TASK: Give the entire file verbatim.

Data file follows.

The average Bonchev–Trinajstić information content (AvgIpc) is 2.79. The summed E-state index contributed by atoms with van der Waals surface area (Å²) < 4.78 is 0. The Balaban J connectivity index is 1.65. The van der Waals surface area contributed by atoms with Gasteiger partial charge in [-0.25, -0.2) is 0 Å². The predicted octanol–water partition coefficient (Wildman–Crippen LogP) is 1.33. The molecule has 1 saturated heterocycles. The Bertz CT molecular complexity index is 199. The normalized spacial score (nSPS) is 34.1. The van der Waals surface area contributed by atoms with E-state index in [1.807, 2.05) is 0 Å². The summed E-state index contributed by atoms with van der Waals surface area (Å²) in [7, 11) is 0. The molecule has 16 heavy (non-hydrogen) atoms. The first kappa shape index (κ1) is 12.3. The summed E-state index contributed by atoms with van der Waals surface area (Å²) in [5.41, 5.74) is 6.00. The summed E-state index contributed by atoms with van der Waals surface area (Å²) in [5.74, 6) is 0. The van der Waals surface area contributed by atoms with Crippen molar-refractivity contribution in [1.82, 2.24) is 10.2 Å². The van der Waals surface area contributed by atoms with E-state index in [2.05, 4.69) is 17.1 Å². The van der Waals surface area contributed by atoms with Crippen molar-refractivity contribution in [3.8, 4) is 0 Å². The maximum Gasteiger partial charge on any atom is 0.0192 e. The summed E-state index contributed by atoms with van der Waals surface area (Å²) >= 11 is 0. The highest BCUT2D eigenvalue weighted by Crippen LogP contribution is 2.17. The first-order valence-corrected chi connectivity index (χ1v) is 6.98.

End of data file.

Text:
The average Bonchev–Trinajstić information content (AvgIpc) is 2.79. The summed E-state index contributed by atoms with van der Waals surface area (Å²) < 4.78 is 0. The Balaban J connectivity index is 1.65. The van der Waals surface area contributed by atoms with Gasteiger partial charge in [-0.25, -0.2) is 0 Å². The predicted octanol–water partition coefficient (Wildman–Crippen LogP) is 1.33. The molecule has 1 saturated heterocycles. The Bertz CT molecular complexity index is 199. The normalized spacial score (nSPS) is 34.1. The van der Waals surface area contributed by atoms with E-state index in [1.807, 2.05) is 0 Å². The summed E-state index contributed by atoms with van der Waals surface area (Å²) in [7, 11) is 0. The molecule has 16 heavy (non-hydrogen) atoms. The first kappa shape index (κ1) is 12.3. The summed E-state index contributed by atoms with van der Waals surface area (Å²) in [5.41, 5.74) is 6.00. The summed E-state index contributed by atoms with van der Waals surface area (Å²) in [5.74, 6) is 0. The van der Waals surface area contributed by atoms with Crippen molar-refractivity contribution in [1.82, 2.24) is 10.2 Å². The van der Waals surface area contributed by atoms with E-state index in [2.05, 4.69) is 17.1 Å². The van der Waals surface area contributed by atoms with Crippen molar-refractivity contribution in [3.8, 4) is 0 Å². The maximum Gasteiger partial charge on any atom is 0.0192 e. The summed E-state index contributed by atoms with van der Waals surface area (Å²) >= 11 is 0. The highest BCUT2D eigenvalue weighted by Crippen LogP contribution is 2.17. The first-order valence-corrected chi connectivity index (χ1v) is 6.98.